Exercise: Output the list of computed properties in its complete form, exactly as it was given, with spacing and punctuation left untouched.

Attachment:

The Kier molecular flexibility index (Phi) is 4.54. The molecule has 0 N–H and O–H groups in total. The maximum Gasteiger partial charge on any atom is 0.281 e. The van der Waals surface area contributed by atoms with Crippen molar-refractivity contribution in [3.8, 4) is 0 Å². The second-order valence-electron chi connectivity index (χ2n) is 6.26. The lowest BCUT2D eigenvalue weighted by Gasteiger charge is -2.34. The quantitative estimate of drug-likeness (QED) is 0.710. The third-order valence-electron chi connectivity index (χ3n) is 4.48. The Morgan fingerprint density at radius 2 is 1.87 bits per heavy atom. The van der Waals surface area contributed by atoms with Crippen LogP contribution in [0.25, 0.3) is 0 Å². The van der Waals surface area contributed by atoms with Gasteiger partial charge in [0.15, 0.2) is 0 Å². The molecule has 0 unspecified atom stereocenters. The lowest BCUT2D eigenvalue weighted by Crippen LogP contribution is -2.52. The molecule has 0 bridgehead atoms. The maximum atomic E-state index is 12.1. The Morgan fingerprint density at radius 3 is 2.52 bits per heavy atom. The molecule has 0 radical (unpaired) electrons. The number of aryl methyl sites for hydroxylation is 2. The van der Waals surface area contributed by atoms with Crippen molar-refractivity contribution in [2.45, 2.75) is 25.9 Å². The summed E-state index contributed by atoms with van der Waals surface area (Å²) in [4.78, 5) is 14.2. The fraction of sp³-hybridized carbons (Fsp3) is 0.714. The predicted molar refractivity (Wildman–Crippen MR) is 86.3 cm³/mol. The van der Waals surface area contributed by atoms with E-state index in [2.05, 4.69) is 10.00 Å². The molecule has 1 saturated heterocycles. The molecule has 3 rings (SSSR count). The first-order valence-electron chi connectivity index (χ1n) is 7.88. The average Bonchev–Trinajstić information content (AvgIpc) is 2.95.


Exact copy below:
The Kier molecular flexibility index (Phi) is 4.54. The molecule has 0 N–H and O–H groups in total. The maximum Gasteiger partial charge on any atom is 0.281 e. The van der Waals surface area contributed by atoms with Crippen molar-refractivity contribution in [3.8, 4) is 0 Å². The second-order valence-electron chi connectivity index (χ2n) is 6.26. The lowest BCUT2D eigenvalue weighted by Gasteiger charge is -2.34. The quantitative estimate of drug-likeness (QED) is 0.710. The third-order valence-electron chi connectivity index (χ3n) is 4.48. The Morgan fingerprint density at radius 2 is 1.87 bits per heavy atom. The van der Waals surface area contributed by atoms with Crippen LogP contribution in [0.25, 0.3) is 0 Å². The van der Waals surface area contributed by atoms with Gasteiger partial charge in [0.15, 0.2) is 0 Å². The molecule has 0 unspecified atom stereocenters. The lowest BCUT2D eigenvalue weighted by Crippen LogP contribution is -2.52. The molecule has 0 bridgehead atoms. The maximum atomic E-state index is 12.1. The Morgan fingerprint density at radius 3 is 2.52 bits per heavy atom. The molecule has 0 radical (unpaired) electrons. The number of aryl methyl sites for hydroxylation is 2. The van der Waals surface area contributed by atoms with Crippen molar-refractivity contribution in [2.45, 2.75) is 25.9 Å². The summed E-state index contributed by atoms with van der Waals surface area (Å²) in [4.78, 5) is 14.2. The fraction of sp³-hybridized carbons (Fsp3) is 0.714. The predicted molar refractivity (Wildman–Crippen MR) is 86.3 cm³/mol. The van der Waals surface area contributed by atoms with E-state index in [2.05, 4.69) is 10.00 Å². The molecule has 1 saturated heterocycles. The molecule has 3 rings (SSSR count). The first-order valence-electron chi connectivity index (χ1n) is 7.88. The average Bonchev–Trinajstić information content (AvgIpc) is 2.95.